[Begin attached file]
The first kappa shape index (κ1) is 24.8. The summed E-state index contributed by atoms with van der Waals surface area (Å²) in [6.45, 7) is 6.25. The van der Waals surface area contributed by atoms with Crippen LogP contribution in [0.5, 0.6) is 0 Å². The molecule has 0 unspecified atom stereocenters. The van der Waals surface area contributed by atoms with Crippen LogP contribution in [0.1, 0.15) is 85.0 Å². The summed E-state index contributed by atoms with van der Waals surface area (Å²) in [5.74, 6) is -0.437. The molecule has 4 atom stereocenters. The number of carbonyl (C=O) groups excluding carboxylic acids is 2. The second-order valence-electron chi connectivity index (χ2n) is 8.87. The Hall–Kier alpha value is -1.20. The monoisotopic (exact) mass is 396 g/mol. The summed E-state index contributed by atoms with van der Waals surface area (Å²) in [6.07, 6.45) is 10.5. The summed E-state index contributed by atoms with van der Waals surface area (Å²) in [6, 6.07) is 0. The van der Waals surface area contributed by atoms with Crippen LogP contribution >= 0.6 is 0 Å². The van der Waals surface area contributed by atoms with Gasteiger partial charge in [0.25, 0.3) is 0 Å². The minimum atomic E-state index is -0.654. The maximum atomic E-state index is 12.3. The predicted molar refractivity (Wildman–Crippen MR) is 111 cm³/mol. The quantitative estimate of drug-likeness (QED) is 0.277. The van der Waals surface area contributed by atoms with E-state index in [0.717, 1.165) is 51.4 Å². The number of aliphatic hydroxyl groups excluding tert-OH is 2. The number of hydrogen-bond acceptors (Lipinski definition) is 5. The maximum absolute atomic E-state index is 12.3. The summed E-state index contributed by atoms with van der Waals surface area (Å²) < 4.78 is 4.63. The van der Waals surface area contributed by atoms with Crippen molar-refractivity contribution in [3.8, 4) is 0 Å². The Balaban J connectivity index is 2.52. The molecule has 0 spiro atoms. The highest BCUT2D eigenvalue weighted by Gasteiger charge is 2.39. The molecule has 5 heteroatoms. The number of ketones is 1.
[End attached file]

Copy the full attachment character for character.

The first kappa shape index (κ1) is 24.8. The summed E-state index contributed by atoms with van der Waals surface area (Å²) in [6.45, 7) is 6.25. The van der Waals surface area contributed by atoms with Crippen LogP contribution in [0.5, 0.6) is 0 Å². The molecule has 0 unspecified atom stereocenters. The van der Waals surface area contributed by atoms with Crippen LogP contribution in [0.1, 0.15) is 85.0 Å². The summed E-state index contributed by atoms with van der Waals surface area (Å²) in [5.74, 6) is -0.437. The molecule has 4 atom stereocenters. The number of carbonyl (C=O) groups excluding carboxylic acids is 2. The second-order valence-electron chi connectivity index (χ2n) is 8.87. The Hall–Kier alpha value is -1.20. The monoisotopic (exact) mass is 396 g/mol. The summed E-state index contributed by atoms with van der Waals surface area (Å²) in [6.07, 6.45) is 10.5. The summed E-state index contributed by atoms with van der Waals surface area (Å²) in [6, 6.07) is 0. The van der Waals surface area contributed by atoms with Crippen LogP contribution >= 0.6 is 0 Å². The van der Waals surface area contributed by atoms with Gasteiger partial charge in [0.25, 0.3) is 0 Å². The minimum atomic E-state index is -0.654. The maximum atomic E-state index is 12.3. The predicted molar refractivity (Wildman–Crippen MR) is 111 cm³/mol. The quantitative estimate of drug-likeness (QED) is 0.277. The van der Waals surface area contributed by atoms with E-state index in [0.717, 1.165) is 51.4 Å². The number of aliphatic hydroxyl groups excluding tert-OH is 2. The number of hydrogen-bond acceptors (Lipinski definition) is 5. The maximum absolute atomic E-state index is 12.3. The summed E-state index contributed by atoms with van der Waals surface area (Å²) < 4.78 is 4.63. The van der Waals surface area contributed by atoms with Crippen molar-refractivity contribution in [3.8, 4) is 0 Å². The Balaban J connectivity index is 2.52. The molecule has 0 spiro atoms. The highest BCUT2D eigenvalue weighted by Gasteiger charge is 2.39. The molecule has 5 heteroatoms. The number of ketones is 1.